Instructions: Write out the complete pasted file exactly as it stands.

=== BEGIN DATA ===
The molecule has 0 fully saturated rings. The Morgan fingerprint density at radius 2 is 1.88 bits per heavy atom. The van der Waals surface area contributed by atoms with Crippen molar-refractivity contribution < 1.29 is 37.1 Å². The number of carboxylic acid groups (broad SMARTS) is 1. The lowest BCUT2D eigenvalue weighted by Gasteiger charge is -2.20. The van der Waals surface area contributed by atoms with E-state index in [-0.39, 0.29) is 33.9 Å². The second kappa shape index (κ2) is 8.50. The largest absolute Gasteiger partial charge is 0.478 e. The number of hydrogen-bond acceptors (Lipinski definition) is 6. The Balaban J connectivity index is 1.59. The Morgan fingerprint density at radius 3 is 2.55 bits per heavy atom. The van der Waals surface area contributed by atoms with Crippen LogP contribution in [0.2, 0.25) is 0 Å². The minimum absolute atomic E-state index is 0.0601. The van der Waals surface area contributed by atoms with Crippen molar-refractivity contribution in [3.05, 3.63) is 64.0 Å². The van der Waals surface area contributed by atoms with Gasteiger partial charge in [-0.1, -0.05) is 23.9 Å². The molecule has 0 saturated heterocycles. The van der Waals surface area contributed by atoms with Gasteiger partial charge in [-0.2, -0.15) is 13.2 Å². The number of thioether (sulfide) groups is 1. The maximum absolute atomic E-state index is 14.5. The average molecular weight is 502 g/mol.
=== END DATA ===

The molecule has 0 fully saturated rings. The Morgan fingerprint density at radius 2 is 1.88 bits per heavy atom. The van der Waals surface area contributed by atoms with Crippen molar-refractivity contribution < 1.29 is 37.1 Å². The number of carboxylic acid groups (broad SMARTS) is 1. The lowest BCUT2D eigenvalue weighted by Gasteiger charge is -2.20. The van der Waals surface area contributed by atoms with E-state index in [-0.39, 0.29) is 33.9 Å². The second kappa shape index (κ2) is 8.50. The largest absolute Gasteiger partial charge is 0.478 e. The number of hydrogen-bond acceptors (Lipinski definition) is 6. The Balaban J connectivity index is 1.59. The Morgan fingerprint density at radius 3 is 2.55 bits per heavy atom. The van der Waals surface area contributed by atoms with Crippen LogP contribution in [0.2, 0.25) is 0 Å². The minimum absolute atomic E-state index is 0.0601. The van der Waals surface area contributed by atoms with Crippen molar-refractivity contribution in [3.05, 3.63) is 64.0 Å². The van der Waals surface area contributed by atoms with Gasteiger partial charge in [-0.1, -0.05) is 23.9 Å². The molecule has 0 saturated heterocycles. The van der Waals surface area contributed by atoms with Gasteiger partial charge in [-0.2, -0.15) is 13.2 Å². The number of thioether (sulfide) groups is 1. The maximum absolute atomic E-state index is 14.5. The average molecular weight is 502 g/mol.